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Japan to ease border controls for students and businesspeople in March

Japan decided to enforce border protocols at the end of November last year

Compared to other countries that are gradually reopening their borders, this slow lifting of border control measures is a major shift for Japan. Blue Sky imagery/Shutterstock

According to The Guardian, Japanese Prime Minister Fumio Kishida announced that the country will be reopening its borders incrementally and will be excluding tourists.

There will be an increase in daily arrivals from 3,500 to 5,000 and a reduction in quarantine from a week to three days for nonresident visitors with a negative test result and proof they have had a booster shot.

The Prime Minister stated that the country’s border control measures will remain the strictest among the G7 countries.

Kyodo News reported that to keep the highly transmissible Omicron variant at bay, Japan decided to enforce border protocols at the end of November last year. This caused an uproar among businesspeople, students, and the academe.

Exemptions were only granted to a small percentage of non-resident foreigners seeking entry into Japan. The regulations have been criticised by business circles for imposing economic costs that far outweigh the advantages. The World Health Organization has advised countries to relax or eliminate travel restrictions.

Compared to other countries that are gradually reopening their borders, this slow lifting of border control measures is a major shift for Japan, according to The Japan Times.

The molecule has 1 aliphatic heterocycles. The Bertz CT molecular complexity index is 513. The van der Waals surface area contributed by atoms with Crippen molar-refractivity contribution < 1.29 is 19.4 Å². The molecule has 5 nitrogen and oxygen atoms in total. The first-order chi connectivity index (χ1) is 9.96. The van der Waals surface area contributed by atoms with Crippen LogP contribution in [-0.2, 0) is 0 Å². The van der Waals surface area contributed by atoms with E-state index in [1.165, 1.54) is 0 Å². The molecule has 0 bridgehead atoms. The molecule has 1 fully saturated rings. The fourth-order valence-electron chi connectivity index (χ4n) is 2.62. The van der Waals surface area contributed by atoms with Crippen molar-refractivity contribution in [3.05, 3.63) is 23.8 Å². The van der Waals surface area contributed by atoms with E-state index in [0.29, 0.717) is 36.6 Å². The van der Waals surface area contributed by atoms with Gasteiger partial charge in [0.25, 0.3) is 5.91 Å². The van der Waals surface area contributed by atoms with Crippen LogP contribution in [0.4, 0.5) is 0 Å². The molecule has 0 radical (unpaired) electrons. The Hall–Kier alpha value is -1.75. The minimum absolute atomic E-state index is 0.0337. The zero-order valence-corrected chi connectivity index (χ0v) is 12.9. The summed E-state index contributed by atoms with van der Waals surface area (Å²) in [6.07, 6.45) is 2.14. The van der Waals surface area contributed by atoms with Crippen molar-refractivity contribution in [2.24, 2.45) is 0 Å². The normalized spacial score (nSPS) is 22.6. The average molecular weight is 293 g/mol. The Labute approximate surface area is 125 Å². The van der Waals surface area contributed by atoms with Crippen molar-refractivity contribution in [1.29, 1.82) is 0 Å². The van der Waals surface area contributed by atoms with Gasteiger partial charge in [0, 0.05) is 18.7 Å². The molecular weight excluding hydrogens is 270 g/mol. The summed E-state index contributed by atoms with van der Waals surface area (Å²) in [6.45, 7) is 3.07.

More: Australia reopens its borders on 21 February

With several countries in the Asia Pacific region starting to accept international travelers, Marcus Schuermann, CEO of the German Chamber of Commerce and Industry in Japan, says that Japan’s easing of entry restrictions is definitely appreciated, albeit dissatisfactory. He suggests the country raise the cap on entries to around 8,000 or 9,000 people a day, excluding tourists.

Christopher LaFleur, special adviser to the American Chamber of Commerce in Japan, on the other hand, welcomed Japan’s decision, saying that it would address the needs of businesses, foreign students, teachers, and separated families. He added, however, that “To make this decision meaningful, however, it is critical that the government greatly streamlines application and visa processing and procedures at ports of entry.”

The Property Report editors wrote this article. For more information, email: [email protected].

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